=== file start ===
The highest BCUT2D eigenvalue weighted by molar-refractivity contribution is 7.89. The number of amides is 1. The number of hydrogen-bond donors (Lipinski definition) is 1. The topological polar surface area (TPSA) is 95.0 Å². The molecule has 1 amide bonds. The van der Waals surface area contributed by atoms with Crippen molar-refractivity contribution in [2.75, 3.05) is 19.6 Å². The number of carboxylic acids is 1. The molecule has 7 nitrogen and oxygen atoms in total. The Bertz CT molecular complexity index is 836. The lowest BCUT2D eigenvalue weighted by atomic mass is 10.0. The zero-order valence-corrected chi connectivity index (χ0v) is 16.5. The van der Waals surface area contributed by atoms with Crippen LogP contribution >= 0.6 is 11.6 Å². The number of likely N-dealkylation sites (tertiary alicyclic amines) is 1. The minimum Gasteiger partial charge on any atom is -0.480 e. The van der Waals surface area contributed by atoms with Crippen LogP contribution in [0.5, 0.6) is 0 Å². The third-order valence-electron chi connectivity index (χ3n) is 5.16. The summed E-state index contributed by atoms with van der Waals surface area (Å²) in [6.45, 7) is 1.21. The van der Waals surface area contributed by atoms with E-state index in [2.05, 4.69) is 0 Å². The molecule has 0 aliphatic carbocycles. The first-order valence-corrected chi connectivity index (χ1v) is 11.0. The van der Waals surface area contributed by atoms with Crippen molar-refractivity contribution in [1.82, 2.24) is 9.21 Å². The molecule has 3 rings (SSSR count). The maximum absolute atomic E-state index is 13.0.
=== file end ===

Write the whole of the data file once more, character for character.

The highest BCUT2D eigenvalue weighted by molar-refractivity contribution is 7.89. The number of amides is 1. The number of hydrogen-bond donors (Lipinski definition) is 1. The topological polar surface area (TPSA) is 95.0 Å². The molecule has 1 amide bonds. The van der Waals surface area contributed by atoms with Crippen molar-refractivity contribution in [2.75, 3.05) is 19.6 Å². The number of carboxylic acids is 1. The molecule has 7 nitrogen and oxygen atoms in total. The Bertz CT molecular complexity index is 836. The lowest BCUT2D eigenvalue weighted by atomic mass is 10.0. The zero-order valence-corrected chi connectivity index (χ0v) is 16.5. The van der Waals surface area contributed by atoms with Crippen LogP contribution >= 0.6 is 11.6 Å². The number of likely N-dealkylation sites (tertiary alicyclic amines) is 1. The minimum Gasteiger partial charge on any atom is -0.480 e. The van der Waals surface area contributed by atoms with Crippen LogP contribution in [0.5, 0.6) is 0 Å². The third-order valence-electron chi connectivity index (χ3n) is 5.16. The summed E-state index contributed by atoms with van der Waals surface area (Å²) in [6.45, 7) is 1.21. The van der Waals surface area contributed by atoms with E-state index in [2.05, 4.69) is 0 Å². The molecule has 0 aliphatic carbocycles. The first-order valence-corrected chi connectivity index (χ1v) is 11.0. The van der Waals surface area contributed by atoms with Crippen molar-refractivity contribution in [1.82, 2.24) is 9.21 Å². The molecule has 3 rings (SSSR count). The maximum absolute atomic E-state index is 13.0.